What is hard light? Hard and soft light explained

Light, it can be waves or particles, we can see it, and feel it, but we can’t touch it, it’s a funny old thing really, and yet as photographers, we are capturing this stuff every day.

The sun appears to be constantly changing, in both height and angle, although the sun is stationary(ish) and we’re the ones moving about. Generally, it rises in the east and sets in the west, although if you’re in far north of beautiful planet earth at this time of year it will rise more in the north east, and sets in the north west.

The appearance of the sun changes too when it’s low in the sky, it looks bigger and has more of the atmosphere to shine through so its colour and intensity change. If it’s a clear sunny day the light is raw and harsh. I know what you’re thinking, hot sunny days are nice, there’s nothing harsh about them unless you’re in a desert. Unfortunately, there is in photography, and that’s the shadows.

Like every other past-time, be that sailing, golf or cycling, photography has its own language and terminology. Photographers can talk about the quality of light, its temperature, whether it’s hard, or soft etc. but what does that really mean? Let’s start today with how hard light is. If we can’t touch something how do we know how hard it is? The hardness of light is down to the graduation between light and dark. On bright sunny days, the light is hard, because it creates a hard line between light and dark where the shadows form.

I’ve taken this cat figure into the studio to show the difference, let’s shoot it with hard light:

@ Graham Snook Photography

In this shot, the light is hard, the shadow under the cat’s chin, caused by it’s haunch, is solid. This was shot using one light, similar to the effect you’ll get from the sun in a clear sky. The light is travelling straight from the source to the subject there is nothing in its way to interfere or change or alter it, it’s light in its raw undiluted form. As such, it leaves straight, harsh, shadows, no grey area, it’s either black or white. Of course, things can be done to lighten the shadow area with second fill in lights and reflectors etc, but the line between light and shadow will remain sharp and crisp.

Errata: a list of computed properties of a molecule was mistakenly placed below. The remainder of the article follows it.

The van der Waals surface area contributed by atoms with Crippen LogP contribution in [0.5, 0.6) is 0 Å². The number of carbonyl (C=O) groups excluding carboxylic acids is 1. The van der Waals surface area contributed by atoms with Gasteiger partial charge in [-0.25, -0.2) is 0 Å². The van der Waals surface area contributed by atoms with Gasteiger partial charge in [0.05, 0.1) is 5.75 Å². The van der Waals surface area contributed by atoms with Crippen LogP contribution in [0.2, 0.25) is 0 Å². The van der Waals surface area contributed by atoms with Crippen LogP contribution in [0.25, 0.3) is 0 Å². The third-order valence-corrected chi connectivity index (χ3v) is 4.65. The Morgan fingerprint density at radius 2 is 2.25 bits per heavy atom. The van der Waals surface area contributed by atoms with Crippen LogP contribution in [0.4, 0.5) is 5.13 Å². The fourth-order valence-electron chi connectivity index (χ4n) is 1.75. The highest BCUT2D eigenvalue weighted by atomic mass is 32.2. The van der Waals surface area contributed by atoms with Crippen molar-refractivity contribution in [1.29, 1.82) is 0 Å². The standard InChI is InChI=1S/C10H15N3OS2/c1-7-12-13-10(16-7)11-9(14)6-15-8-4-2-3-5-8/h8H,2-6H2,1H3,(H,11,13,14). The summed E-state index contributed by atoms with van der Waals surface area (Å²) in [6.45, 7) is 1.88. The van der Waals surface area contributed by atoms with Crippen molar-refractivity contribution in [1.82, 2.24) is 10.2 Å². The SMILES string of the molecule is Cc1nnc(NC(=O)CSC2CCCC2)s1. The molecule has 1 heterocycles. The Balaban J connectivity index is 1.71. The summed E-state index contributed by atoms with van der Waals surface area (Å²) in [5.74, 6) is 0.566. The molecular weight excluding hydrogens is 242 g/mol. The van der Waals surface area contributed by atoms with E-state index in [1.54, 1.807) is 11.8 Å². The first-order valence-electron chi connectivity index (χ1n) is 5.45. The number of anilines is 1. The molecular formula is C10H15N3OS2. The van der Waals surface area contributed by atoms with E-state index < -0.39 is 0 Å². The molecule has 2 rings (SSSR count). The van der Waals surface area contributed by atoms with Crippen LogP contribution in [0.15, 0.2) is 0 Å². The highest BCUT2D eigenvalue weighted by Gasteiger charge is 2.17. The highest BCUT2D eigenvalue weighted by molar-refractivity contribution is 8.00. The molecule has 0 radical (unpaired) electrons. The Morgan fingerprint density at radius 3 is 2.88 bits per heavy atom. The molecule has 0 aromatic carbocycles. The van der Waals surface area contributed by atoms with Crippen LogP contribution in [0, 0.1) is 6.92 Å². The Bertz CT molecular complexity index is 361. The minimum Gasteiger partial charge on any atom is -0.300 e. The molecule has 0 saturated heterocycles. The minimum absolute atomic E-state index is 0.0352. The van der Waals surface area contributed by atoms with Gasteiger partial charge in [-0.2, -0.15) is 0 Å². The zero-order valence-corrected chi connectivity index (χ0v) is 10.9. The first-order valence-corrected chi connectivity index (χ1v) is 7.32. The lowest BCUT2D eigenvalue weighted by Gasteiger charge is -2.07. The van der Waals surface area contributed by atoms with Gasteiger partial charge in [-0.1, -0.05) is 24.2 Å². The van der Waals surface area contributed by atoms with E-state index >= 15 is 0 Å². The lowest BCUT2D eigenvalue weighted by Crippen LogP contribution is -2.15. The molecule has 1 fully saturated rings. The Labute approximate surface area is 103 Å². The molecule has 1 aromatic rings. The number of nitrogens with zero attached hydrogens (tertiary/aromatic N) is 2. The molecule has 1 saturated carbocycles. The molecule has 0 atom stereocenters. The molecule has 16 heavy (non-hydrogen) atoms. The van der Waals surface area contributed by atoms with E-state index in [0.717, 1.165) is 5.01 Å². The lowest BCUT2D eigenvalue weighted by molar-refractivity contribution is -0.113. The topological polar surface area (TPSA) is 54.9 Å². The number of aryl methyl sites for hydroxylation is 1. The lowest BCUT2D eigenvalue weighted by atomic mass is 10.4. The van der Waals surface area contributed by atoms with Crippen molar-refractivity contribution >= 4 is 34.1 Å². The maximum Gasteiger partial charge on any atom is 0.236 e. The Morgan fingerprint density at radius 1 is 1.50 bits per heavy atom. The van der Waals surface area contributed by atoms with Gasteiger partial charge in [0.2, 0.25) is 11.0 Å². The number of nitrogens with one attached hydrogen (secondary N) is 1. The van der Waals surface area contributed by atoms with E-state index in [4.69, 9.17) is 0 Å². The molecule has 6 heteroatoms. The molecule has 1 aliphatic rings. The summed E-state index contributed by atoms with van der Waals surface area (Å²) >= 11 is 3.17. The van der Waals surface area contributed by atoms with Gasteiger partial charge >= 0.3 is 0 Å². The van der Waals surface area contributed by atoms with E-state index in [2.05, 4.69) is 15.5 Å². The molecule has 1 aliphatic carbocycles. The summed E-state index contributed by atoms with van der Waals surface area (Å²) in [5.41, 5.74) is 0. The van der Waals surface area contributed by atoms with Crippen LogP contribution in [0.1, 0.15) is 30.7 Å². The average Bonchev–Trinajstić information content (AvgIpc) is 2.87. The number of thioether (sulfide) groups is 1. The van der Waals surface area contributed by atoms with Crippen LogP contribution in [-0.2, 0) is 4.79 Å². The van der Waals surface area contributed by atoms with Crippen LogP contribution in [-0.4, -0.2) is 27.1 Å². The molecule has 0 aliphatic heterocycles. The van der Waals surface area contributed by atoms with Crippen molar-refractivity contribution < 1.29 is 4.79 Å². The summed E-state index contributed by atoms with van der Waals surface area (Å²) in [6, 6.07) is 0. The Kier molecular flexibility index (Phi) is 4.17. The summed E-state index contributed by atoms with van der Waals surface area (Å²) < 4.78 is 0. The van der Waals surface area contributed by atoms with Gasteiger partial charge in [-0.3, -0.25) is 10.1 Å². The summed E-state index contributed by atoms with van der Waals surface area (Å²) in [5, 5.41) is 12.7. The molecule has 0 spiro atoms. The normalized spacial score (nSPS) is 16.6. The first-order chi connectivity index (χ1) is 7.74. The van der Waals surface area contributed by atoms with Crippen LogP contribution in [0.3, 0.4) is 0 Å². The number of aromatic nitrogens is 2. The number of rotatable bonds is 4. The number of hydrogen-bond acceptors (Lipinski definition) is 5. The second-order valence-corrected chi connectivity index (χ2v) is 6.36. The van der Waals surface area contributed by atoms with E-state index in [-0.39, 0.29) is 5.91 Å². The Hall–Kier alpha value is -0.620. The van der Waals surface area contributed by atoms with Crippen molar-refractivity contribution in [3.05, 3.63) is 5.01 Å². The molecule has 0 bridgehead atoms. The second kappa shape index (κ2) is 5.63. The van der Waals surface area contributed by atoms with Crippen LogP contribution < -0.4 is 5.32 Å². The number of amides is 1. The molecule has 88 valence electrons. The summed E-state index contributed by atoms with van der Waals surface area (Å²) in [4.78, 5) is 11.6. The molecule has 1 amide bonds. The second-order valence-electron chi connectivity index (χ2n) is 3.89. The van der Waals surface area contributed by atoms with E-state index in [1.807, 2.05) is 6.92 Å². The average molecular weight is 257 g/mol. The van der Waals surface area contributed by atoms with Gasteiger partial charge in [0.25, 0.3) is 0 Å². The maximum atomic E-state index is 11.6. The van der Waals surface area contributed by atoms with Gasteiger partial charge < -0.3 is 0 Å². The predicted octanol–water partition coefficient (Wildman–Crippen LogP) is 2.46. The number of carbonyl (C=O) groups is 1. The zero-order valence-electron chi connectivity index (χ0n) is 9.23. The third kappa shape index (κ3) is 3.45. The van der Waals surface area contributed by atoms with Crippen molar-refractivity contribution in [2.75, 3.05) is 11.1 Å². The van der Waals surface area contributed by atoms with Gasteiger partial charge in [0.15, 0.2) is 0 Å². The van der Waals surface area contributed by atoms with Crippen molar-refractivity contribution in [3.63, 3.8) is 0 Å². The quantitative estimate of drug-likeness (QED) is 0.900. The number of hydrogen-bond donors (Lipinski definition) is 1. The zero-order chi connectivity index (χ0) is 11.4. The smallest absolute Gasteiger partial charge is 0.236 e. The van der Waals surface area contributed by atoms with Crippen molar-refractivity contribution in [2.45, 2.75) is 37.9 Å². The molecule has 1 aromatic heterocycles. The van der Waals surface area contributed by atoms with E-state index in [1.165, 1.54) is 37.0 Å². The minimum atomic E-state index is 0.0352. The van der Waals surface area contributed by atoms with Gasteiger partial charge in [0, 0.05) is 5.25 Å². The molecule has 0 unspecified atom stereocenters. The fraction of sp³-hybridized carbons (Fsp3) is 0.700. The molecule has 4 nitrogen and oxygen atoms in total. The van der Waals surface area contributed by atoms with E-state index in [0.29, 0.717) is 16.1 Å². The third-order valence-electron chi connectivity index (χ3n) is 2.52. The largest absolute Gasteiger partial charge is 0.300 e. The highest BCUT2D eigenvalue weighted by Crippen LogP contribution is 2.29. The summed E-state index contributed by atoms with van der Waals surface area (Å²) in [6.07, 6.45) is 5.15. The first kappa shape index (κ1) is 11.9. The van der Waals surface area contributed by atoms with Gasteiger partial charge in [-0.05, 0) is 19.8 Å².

@ Graham Snook Photography

If we cover the light source with a thin translucent fabric, reflect or in this case shoot with a softbox, the light is defused and the shadows soften. The translucent fabric does a number of things: it reduces the intensity of the light slightly, it makes the light source bigger and it defuses (or scatters) the light. Gone is the sharp contrast between light and shadow, it’s now been replaced by a soft gradient from light to dark. While it’s true that the sun is a very big source of light, it’s also very far away, so it’s the size of the light source relative to the subject that we’re interested in. So if we take a close-up look, it’s easy to see the difference.

© Graham Snook Photography

If the light becomes too soft it becomes flat, because it’s so defused it has lost all its directional qualities and its ability to highlight texture or form in the subject, making them look, well…flat. Nature does this by herself, using clouds. The clouds act like translucent fabric scattering the light in all directions and angles so there is no longer a hard line between what is light and what is dark. With a light layer of cloud you’ll still get form. If the clouds are thick, this gives us very flat uninteresting lighting, you can shoot in one direction, turn 180 degrees in the opposite direction and still get the same lighting.

Soft lighting is usually flattering for the subject, hiding skin imperfections, making the skin look smoother, best for shooting women. Hard light works better for shooting men, making them look gritty and weathered. Although not everyone want’s to look like Rambo, hard light can make the subject look more imposing.

Sometimes you’ll be in a situation when you can’t control the light, but knowing how you can manipulate it to soften or lighten shadows is another weapon in a photographer’s arsenal.

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